And...anxiously awaiting the first presidential debate on Friday night!



So I realize that I haven’t blogged in a while given the crazy week for the markets... but hopefully I’ll get around to that some time soon.

In the mean time I have a quick post in the form of a recommendation. I’ve recently discovered a website called Pandora. It’s similar to the sites of regular FM radio stations that allow to you “listen live” to their broadcast via the Internet. Pandora, though, allows you to type in a song or artist and then uses a formula to “create” a radio station for you that plays songs by that artist and similar types of artists and songs, thus creating your own personal radio station. Once it plays you can give certain songs “thumbs up” or “thumbs down”, which all plays into the equation of predicting music you’ll like. It’s great if you’re at a computer without an iPod handy. And it’s all for free.

Check it out.
Pandora Radio.

McCain/Palin Rally

On Wednesday, September 10th I went to the McCain/Palin rally in Fairfax, Virginia, which is 20-30 minutes outside of DC. It sure made me glad that I’m down in DC at the moment for school and that I’m not missing out on all this election fun by studying abroad at this time. How cool is it that I was only a hundred or so feet away from the potential next President and VP of the United States? Pretty awesome.

I dragged myself out of bed at 6 that morning to head over to Fairfax. Myself and a friend probably got there a little before 8, so we got a pretty good spot in the park before the speech at 11. We waited in line for only half an hour, passed some bitter, angry liberals along the way who were yelling and screaming bloody hell as usual, passed through security, and got situated pretty quickly. Security actually made everyone leave their homemade signs and even American flags outside the gates. So, now you know that when you see these rallys on TV most of the signs are made by the campaign to look homemade, or are either snuck in.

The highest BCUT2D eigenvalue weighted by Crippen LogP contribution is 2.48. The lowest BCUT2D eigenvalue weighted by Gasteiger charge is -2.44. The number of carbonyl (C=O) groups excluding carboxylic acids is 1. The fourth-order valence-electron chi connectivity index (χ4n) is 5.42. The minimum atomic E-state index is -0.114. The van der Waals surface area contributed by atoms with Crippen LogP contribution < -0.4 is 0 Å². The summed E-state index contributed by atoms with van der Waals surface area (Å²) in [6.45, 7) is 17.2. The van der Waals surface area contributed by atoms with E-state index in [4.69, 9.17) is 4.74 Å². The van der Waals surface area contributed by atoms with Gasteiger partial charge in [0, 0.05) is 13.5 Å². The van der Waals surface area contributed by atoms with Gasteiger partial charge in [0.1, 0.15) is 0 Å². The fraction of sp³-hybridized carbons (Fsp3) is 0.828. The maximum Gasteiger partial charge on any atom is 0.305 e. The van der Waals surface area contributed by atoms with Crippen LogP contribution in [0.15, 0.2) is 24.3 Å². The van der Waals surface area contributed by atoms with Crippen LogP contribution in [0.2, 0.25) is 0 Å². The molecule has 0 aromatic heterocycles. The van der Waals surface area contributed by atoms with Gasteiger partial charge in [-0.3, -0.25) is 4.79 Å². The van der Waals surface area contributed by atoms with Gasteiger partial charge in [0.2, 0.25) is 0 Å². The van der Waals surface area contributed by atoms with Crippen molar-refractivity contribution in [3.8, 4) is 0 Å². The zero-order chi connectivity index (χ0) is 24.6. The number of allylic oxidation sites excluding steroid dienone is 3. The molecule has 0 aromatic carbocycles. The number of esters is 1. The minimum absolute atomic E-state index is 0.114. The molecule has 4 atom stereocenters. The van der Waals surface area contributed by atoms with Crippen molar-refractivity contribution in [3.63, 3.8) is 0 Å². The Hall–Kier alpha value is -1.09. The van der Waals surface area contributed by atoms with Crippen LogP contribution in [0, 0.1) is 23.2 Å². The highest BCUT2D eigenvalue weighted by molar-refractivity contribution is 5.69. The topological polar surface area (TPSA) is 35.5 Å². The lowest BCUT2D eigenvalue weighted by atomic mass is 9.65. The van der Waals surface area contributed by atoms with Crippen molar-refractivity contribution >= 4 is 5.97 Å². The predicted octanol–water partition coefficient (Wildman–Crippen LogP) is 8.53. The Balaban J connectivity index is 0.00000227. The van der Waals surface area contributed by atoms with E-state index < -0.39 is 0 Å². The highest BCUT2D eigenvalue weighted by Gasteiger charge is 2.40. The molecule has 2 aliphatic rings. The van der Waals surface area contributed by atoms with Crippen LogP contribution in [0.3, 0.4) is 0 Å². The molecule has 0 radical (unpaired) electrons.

Some local government figures like the mayor and school board spoke around 10, highlighting the hypocrisy that both Obama and Clinton spoke at Virginia public schools during the campaign, but John McCain wasn’t allowed to speak at Fairfax High School, where the event was originally scheduled to be held. Next a former Barack Obama supporter made her case for McCain, followed by a former Hillary supporter who made a similar argument.

Surprise guest former Tennessee Senator Fred Thompson showed up to introduce Palin, who was welcomed with all sorts of cheering, yelling, and screaming. She was definitely the star of the show. She’s getting the stump speech down pat and didn’t seem to be relying on the teleprompter all that much. But she managed to fire up the crowd with her personal story and accomplishments in Alaska.
“Sa-rah, Sa-rah”, “drill, baby, drill”, and “USA, USA” interrupted her speech a few times. There were some funny signs outside the gates too, like “PIGS for McCain/Palin- (P)retty (I)ntelligent (G)irls for (S)arah”. She then lavished praise on her runningmate and introduced John S. McCain to the cheering crowd.

McCain carried himself well and fed the excitement of the crowd with his promise to fight earmark spending, work with Palin’s experience to make the US energy independent, and bring about